The Green Revolution – AgriculturePosted 7 years ago under Uncategorized
When chemicals were first introduced in farming, everyone marveled at what they could do. Yields were dramatically increased. As with many technologies it was the upsides to the green revolution that were realized before the downsides were realized. (1)
In the beginning, the soil was untarnished so the damage done by chemical fertilizers initially was imperceptible. Petroleum based fertilizers did, and still do improve yields in farming.
Pests had yet to evolve resistance to the insecticides. Entire crops had been lost to pests. At times these losses were financially devastating. By spraying their crops farmers could prevent these losses, and end an infestation immediately.
American technologies were exported around the world as a revolution in agriculture – the green revolution.
Chemical fertilizers, insecticides, herbicides, antibiotics, hormones, factory farms, and genetically modified organisms are all technologies employed by conventional agriculture. Rarely is it called the green revolution at present time. There is nothing green about biotechnology, at least not in the modern day, ecologically friendly meaning of the word green. (2)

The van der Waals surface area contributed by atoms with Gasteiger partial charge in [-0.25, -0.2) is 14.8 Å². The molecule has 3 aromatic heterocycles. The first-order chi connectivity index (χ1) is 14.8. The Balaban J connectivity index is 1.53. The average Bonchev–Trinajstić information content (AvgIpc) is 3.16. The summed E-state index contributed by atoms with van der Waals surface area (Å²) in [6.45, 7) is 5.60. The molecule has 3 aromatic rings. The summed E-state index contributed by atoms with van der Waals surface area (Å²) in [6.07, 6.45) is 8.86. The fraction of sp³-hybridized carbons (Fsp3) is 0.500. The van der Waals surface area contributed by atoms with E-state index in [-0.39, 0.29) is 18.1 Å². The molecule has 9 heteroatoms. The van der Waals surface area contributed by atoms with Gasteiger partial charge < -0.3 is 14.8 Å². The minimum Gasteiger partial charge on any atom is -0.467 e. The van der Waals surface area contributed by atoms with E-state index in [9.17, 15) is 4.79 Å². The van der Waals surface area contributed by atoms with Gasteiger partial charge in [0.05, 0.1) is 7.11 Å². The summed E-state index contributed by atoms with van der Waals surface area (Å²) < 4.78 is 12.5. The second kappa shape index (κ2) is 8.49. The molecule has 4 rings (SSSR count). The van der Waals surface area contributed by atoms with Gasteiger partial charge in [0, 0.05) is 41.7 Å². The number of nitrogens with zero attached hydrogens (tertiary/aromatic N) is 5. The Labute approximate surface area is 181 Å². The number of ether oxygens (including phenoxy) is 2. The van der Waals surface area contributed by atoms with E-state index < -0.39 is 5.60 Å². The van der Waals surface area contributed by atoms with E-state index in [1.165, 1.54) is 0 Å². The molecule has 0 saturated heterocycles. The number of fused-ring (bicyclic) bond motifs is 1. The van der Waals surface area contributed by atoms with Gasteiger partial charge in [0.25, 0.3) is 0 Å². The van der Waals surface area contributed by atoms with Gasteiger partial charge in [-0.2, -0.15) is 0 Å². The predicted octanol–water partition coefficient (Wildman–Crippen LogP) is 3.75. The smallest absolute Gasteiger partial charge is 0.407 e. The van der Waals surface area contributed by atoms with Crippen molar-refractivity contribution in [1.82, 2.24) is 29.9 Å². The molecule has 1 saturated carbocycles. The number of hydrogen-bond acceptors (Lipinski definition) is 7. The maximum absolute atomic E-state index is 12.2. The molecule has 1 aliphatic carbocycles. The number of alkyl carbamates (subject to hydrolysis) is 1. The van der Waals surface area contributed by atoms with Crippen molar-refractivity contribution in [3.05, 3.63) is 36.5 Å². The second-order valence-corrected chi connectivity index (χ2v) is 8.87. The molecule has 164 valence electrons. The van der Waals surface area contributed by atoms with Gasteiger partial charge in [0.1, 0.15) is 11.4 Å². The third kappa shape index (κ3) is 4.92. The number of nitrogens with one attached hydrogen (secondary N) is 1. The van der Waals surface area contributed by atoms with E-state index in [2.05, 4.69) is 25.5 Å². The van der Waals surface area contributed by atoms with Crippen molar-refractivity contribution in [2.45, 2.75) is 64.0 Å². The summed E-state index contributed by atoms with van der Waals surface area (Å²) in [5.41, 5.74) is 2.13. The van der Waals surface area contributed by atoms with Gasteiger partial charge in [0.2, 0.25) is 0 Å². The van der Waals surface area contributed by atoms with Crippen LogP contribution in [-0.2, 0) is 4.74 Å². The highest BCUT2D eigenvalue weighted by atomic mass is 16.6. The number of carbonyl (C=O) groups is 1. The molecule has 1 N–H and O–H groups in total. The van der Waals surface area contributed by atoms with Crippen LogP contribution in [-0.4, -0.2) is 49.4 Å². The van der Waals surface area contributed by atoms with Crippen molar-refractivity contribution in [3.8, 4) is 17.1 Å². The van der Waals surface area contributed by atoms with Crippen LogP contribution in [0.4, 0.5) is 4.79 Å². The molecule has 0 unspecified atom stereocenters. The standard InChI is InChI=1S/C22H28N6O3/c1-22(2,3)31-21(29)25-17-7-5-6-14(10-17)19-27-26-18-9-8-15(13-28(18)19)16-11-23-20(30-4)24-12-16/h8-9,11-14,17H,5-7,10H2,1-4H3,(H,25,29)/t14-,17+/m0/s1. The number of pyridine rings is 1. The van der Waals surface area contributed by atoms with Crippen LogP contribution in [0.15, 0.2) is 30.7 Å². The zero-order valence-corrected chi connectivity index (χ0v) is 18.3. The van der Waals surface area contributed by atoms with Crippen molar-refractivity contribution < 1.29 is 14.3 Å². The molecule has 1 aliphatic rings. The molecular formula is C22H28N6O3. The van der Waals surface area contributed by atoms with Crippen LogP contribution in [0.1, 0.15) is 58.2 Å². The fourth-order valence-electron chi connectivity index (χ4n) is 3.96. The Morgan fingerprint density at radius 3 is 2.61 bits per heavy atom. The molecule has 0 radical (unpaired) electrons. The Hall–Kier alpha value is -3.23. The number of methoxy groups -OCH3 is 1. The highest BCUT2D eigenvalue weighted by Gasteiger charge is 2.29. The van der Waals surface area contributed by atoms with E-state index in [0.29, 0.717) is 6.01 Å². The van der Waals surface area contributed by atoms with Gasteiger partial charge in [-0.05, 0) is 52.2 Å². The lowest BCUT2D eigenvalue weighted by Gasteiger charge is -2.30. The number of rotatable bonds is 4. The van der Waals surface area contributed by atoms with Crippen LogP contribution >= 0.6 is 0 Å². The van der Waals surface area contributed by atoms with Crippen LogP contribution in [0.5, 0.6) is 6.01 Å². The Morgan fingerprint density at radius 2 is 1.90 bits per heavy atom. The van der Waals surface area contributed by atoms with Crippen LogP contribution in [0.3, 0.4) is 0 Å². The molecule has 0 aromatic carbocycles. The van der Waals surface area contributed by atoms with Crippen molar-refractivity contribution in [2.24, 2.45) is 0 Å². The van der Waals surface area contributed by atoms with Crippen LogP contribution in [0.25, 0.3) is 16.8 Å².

There is a growing divide among farmers, environmentalists, agribusiness, agronomists and consumers. Many people feel that the chemicals and high technology (like GMOs) used in conventional agriculture ultimately amounts to scientific progress of the best kind. After all, many people are starving and this will help feed the world, or so the argument goes. Feeding the world doesn’t actually happen as a result of biotechnology, it is argued that it is necessary to see it done. (3)
These chemicals result in soil being depleted, topsoil destroyed, and pollution builds up from these technologies.
There are a number of other problems brought on by the green revolution, or conventional agriculture’s modern day techniques. Conventional methods are inhumane to animals; they spread disease and pollution and degrade our natural water resources, both freshwater and our nation’s seawater. (4)
Organic agriculture, which prohibits the use of chemicals and encourages crop rotation, protects natural resources, increases the nutritional value of food, and it reduces our food’s toxicity. In today’s times, a real revolution in farming is chemical and GMO-free.